Objective: The present study examined the role of negative emotions on driving performance in relation to ADHD, by comparing young adults scoring high on measures of ADHD (n = 20) with a control group (n = 22). Method: The authors used cardiorespiratory physiological measures, simulated driving behavior, and self-report to examine how participants with high and low ADHD symptoms responded to frustration and to determine how frustration affected simulated driving performance. Results: Groups did not differ in operational driving skills, but participants with high ADHD symptoms reported more frustration and exhibited more impairment at the tactical level of driving performance than the controls. There was significant suppression of respiratory sinus arrhythmia from resting baseline during tasks, but it did not differ between groups during driving. Conclusion: This article proposes that remedial driver training for ADHD populations should focus more on the control of negative emotions rather than on attention or fundamental driving skills.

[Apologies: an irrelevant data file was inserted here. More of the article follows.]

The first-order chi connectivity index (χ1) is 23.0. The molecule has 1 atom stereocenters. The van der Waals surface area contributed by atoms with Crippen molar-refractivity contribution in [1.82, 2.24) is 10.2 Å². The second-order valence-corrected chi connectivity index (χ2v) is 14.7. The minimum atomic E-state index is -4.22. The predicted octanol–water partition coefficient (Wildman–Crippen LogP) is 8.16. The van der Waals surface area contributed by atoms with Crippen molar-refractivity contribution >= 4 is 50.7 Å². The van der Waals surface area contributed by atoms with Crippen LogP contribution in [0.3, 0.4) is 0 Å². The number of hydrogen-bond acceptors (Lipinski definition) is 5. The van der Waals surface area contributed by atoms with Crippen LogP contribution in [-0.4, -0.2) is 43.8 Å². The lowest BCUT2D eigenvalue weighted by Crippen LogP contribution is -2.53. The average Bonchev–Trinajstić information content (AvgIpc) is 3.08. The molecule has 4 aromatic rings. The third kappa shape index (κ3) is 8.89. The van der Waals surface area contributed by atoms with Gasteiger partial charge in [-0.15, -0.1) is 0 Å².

- negative emotions
- respiratory sinus arrhythmia
- simulated driving performance
ASJC Scopus subject areas
- Developmental and Educational Psychology
- Clinical Psychology